Tucson Artifacts Suggest Romans Made It to New World in 8th Century: Expert
Medieval scholar Donald Yates, Ph.D., is shedding new light on controversial artifacts found near Tucson, Ariz., in the 1920s.
At least 32 cast-lead artifacts, many of them crosses, were excavated from compacted soil in the Santa Cruz River valley outside Tucson. The make of the artifacts and their inscriptions suggest a colony of the Holy Roman Empire existed in the area in 8th or 9th century A.D., Yates said.
Contact between the Old World and the New World is conventionally held to have first occurred with Viking expeditions around the 10th century A.D. Suggestions of contact before this date—and the Tucson artifacts are not the only artifacts hailed as indications this was the case—have long been dismissed by mainstream historians.
Holy Roman Hoax?
The Tucson artifacts have been decried as fake. But Yates says no one with the proper credentials to assess them has called them a hoax.
On the contrary, Byron Cummings, who was the founder of the classics program and archaeology at the University of Arizona; and Neil Judd, who headed the Smithsonian’s excavations at Chaco Canyon, believed them genuine.
“To make that decision, you have to have credentials in certain areas—in medieval Latin and paleography (the study of ancient manuscripts) and epigraphy, which is the study of inscriptions,” Yates said.
“I’m a classicist, I have a Ph.D. in classical studies specializing in medieval Latin and paleography. I have a whole row of publications in that very, very tiny specialized area.”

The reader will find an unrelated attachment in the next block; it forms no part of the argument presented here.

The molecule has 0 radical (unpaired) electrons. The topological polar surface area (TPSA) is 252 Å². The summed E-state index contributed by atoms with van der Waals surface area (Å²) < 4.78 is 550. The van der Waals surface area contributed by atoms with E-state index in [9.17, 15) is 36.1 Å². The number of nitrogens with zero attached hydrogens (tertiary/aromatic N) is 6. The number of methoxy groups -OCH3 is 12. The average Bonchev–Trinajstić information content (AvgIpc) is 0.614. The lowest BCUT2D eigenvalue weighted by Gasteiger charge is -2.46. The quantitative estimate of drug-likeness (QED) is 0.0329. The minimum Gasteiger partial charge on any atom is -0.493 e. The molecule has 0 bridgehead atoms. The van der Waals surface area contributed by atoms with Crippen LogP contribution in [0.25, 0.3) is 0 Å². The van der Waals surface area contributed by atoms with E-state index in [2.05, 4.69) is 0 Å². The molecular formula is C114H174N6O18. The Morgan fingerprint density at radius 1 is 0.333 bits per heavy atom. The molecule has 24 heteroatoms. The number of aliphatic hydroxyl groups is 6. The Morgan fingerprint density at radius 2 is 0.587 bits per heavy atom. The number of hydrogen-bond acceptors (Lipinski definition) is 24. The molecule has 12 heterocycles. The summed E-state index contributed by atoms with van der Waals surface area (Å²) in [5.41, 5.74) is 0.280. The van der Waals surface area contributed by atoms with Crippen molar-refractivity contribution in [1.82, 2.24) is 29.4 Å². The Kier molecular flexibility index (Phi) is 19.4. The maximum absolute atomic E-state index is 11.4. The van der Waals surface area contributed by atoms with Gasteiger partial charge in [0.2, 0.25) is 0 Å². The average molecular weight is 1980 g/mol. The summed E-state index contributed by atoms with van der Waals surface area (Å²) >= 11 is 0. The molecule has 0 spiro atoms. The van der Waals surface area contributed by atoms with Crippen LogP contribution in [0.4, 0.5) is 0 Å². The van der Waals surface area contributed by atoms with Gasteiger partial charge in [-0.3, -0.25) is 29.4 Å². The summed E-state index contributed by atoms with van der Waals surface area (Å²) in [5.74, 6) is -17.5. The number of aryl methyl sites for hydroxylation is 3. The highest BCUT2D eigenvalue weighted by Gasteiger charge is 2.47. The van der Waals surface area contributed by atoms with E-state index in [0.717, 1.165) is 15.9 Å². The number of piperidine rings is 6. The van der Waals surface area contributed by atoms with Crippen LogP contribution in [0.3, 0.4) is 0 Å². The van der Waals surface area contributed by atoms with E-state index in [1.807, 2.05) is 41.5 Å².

He said another uniquely qualified person to study the artifacts was Wake Forest University Professor Cyclone Covey in the 1970s. “His position was always … [that] there’s nothing phony about them,” Yates said.
Covey wrote a book titled “Calalus” about the colony he believed left these artifacts behind. One inscription reads: “Calalus was an unknown land.”
The context of this inscription has led both Yates and Covey to conclude that Calalus was the name of a colony established by the Holy Roman Empire that clashed with the local Toltec Native Americans, referred to in the inscriptions as the “Toltezus.”
In 800 A.D., Pope Leo III crowned the Frankish King Charlemagne Holy Roman emperor, the first Roman emperor in the West since the fall of the empire in 476. The Holy Roman Empire, though officially Christian, was multi-ethnic and included Jews, pagan barbarians, and various nationalities scattered across France, Spain, Germany, and Italy.
“One of my professors like to say it was neither holy, nor Roman, nor an empire,” Yates said.
Some Jews from Babylon under Machir, prince of the Exile, were given a fiefdom in southern France, part of Charlemagne’s domain. These events are alluded to in the artifact inscriptions, which are in medieval Latin as well as Hebrew and some other languages.
Inscriptions Copied From Modern Textbooks?
Some of those who claim the artifacts are a hoax say the inscriptions were lifted verbatim from Latin textbooks in circulation in the 1920s.
Yates said the medieval Latin used in the inscriptions could not have been produced by a forger: “There were maybe three or four specialists in all of America who could recognize the unusual vocabulary and phraseology of Dark Age Latin and really appreciate it.” He said that the reporters at the time who called the Tucson artifacts a hoax “didn’t go to the right ones.”